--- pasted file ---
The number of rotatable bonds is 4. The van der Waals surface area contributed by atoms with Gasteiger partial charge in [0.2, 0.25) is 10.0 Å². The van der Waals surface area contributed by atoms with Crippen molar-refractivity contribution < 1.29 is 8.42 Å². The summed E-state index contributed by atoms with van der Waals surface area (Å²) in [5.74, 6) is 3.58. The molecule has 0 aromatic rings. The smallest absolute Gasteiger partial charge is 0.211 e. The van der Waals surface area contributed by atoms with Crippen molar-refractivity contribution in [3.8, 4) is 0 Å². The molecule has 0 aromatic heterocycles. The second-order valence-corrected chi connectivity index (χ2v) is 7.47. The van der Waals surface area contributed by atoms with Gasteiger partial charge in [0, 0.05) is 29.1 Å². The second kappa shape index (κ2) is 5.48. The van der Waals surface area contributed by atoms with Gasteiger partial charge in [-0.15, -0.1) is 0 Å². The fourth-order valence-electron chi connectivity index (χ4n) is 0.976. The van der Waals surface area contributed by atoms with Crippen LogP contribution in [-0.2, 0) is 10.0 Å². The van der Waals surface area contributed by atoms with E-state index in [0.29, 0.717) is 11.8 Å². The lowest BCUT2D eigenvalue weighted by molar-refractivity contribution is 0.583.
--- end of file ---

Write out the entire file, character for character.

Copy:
The number of rotatable bonds is 4. The van der Waals surface area contributed by atoms with Gasteiger partial charge in [0.2, 0.25) is 10.0 Å². The van der Waals surface area contributed by atoms with Crippen molar-refractivity contribution < 1.29 is 8.42 Å². The summed E-state index contributed by atoms with van der Waals surface area (Å²) in [5.74, 6) is 3.58. The molecule has 0 aromatic rings. The smallest absolute Gasteiger partial charge is 0.211 e. The van der Waals surface area contributed by atoms with Crippen molar-refractivity contribution in [3.8, 4) is 0 Å². The molecule has 0 aromatic heterocycles. The second-order valence-corrected chi connectivity index (χ2v) is 7.47. The van der Waals surface area contributed by atoms with Gasteiger partial charge in [0, 0.05) is 29.1 Å². The second kappa shape index (κ2) is 5.48. The van der Waals surface area contributed by atoms with Gasteiger partial charge in [-0.15, -0.1) is 0 Å². The fourth-order valence-electron chi connectivity index (χ4n) is 0.976. The van der Waals surface area contributed by atoms with Crippen LogP contribution in [-0.2, 0) is 10.0 Å². The van der Waals surface area contributed by atoms with E-state index in [0.29, 0.717) is 11.8 Å². The lowest BCUT2D eigenvalue weighted by molar-refractivity contribution is 0.583.